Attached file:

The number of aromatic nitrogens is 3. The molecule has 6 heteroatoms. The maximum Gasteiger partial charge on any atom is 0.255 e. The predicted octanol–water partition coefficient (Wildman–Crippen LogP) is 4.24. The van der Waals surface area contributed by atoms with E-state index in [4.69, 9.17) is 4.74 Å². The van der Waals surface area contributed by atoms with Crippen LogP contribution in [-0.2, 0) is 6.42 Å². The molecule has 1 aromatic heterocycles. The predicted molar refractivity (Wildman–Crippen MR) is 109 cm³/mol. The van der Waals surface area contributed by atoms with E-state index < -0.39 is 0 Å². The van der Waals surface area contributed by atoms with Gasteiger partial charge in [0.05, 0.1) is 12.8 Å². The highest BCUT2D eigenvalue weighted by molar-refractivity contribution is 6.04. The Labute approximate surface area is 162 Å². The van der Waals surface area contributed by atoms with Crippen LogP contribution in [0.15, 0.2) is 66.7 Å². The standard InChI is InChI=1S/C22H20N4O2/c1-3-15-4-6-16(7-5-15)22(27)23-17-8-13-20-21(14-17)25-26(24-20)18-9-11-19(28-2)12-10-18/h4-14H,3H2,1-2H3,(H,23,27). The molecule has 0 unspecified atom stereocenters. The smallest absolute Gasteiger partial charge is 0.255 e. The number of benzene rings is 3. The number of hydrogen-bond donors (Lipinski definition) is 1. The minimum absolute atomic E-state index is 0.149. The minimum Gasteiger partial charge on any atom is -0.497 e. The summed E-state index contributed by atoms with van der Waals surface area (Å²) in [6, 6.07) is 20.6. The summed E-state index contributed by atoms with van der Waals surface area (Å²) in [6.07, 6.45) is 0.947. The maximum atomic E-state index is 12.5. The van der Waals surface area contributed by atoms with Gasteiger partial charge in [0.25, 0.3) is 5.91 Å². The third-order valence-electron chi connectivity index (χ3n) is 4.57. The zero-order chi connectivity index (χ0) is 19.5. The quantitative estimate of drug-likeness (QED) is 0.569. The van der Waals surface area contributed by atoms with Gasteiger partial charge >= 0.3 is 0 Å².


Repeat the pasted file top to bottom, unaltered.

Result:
The number of aromatic nitrogens is 3. The molecule has 6 heteroatoms. The maximum Gasteiger partial charge on any atom is 0.255 e. The predicted octanol–water partition coefficient (Wildman–Crippen LogP) is 4.24. The van der Waals surface area contributed by atoms with E-state index in [4.69, 9.17) is 4.74 Å². The van der Waals surface area contributed by atoms with Crippen LogP contribution in [-0.2, 0) is 6.42 Å². The molecule has 1 aromatic heterocycles. The predicted molar refractivity (Wildman–Crippen MR) is 109 cm³/mol. The van der Waals surface area contributed by atoms with E-state index < -0.39 is 0 Å². The van der Waals surface area contributed by atoms with Gasteiger partial charge in [0.05, 0.1) is 12.8 Å². The highest BCUT2D eigenvalue weighted by molar-refractivity contribution is 6.04. The Labute approximate surface area is 162 Å². The van der Waals surface area contributed by atoms with Crippen LogP contribution in [0.15, 0.2) is 66.7 Å². The standard InChI is InChI=1S/C22H20N4O2/c1-3-15-4-6-16(7-5-15)22(27)23-17-8-13-20-21(14-17)25-26(24-20)18-9-11-19(28-2)12-10-18/h4-14H,3H2,1-2H3,(H,23,27). The molecule has 0 unspecified atom stereocenters. The smallest absolute Gasteiger partial charge is 0.255 e. The number of benzene rings is 3. The number of hydrogen-bond donors (Lipinski definition) is 1. The minimum absolute atomic E-state index is 0.149. The minimum Gasteiger partial charge on any atom is -0.497 e. The summed E-state index contributed by atoms with van der Waals surface area (Å²) in [6, 6.07) is 20.6. The summed E-state index contributed by atoms with van der Waals surface area (Å²) in [6.07, 6.45) is 0.947. The maximum atomic E-state index is 12.5. The van der Waals surface area contributed by atoms with Gasteiger partial charge in [0.25, 0.3) is 5.91 Å². The third-order valence-electron chi connectivity index (χ3n) is 4.57. The zero-order chi connectivity index (χ0) is 19.5. The quantitative estimate of drug-likeness (QED) is 0.569. The van der Waals surface area contributed by atoms with Gasteiger partial charge >= 0.3 is 0 Å².